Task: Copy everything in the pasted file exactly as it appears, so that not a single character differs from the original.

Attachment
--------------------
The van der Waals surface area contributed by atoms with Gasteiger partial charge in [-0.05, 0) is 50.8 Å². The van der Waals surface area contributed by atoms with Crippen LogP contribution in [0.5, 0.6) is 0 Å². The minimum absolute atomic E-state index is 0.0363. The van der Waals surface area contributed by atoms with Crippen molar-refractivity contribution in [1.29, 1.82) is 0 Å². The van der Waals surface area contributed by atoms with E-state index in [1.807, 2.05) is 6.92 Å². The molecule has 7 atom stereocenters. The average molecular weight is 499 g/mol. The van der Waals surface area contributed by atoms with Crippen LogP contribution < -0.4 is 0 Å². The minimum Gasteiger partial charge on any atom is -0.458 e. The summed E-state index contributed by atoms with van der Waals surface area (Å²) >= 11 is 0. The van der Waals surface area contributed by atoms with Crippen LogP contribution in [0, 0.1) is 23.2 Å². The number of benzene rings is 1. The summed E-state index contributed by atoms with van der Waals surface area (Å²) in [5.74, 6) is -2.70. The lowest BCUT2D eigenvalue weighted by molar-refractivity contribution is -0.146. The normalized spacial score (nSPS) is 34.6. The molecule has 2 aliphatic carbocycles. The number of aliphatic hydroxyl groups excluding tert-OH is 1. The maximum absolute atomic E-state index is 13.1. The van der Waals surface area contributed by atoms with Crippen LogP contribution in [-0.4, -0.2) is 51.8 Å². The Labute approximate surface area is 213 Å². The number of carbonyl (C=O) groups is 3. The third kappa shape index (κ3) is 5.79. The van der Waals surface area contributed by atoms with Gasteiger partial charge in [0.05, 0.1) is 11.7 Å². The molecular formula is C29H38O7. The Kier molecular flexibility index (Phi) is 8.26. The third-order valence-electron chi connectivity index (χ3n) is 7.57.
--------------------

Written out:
The van der Waals surface area contributed by atoms with Gasteiger partial charge in [-0.05, 0) is 50.8 Å². The van der Waals surface area contributed by atoms with Crippen LogP contribution in [0.5, 0.6) is 0 Å². The minimum absolute atomic E-state index is 0.0363. The van der Waals surface area contributed by atoms with Crippen molar-refractivity contribution in [1.29, 1.82) is 0 Å². The van der Waals surface area contributed by atoms with E-state index in [1.807, 2.05) is 6.92 Å². The molecule has 7 atom stereocenters. The average molecular weight is 499 g/mol. The van der Waals surface area contributed by atoms with Crippen LogP contribution < -0.4 is 0 Å². The minimum Gasteiger partial charge on any atom is -0.458 e. The summed E-state index contributed by atoms with van der Waals surface area (Å²) >= 11 is 0. The van der Waals surface area contributed by atoms with Crippen LogP contribution in [0, 0.1) is 23.2 Å². The number of benzene rings is 1. The summed E-state index contributed by atoms with van der Waals surface area (Å²) in [5.74, 6) is -2.70. The lowest BCUT2D eigenvalue weighted by molar-refractivity contribution is -0.146. The normalized spacial score (nSPS) is 34.6. The molecule has 2 aliphatic carbocycles. The number of aliphatic hydroxyl groups excluding tert-OH is 1. The maximum absolute atomic E-state index is 13.1. The van der Waals surface area contributed by atoms with Crippen LogP contribution in [-0.4, -0.2) is 51.8 Å². The Labute approximate surface area is 213 Å². The number of carbonyl (C=O) groups is 3. The third kappa shape index (κ3) is 5.79. The van der Waals surface area contributed by atoms with Gasteiger partial charge in [0.05, 0.1) is 11.7 Å². The molecular formula is C29H38O7. The Kier molecular flexibility index (Phi) is 8.26. The third-order valence-electron chi connectivity index (χ3n) is 7.57.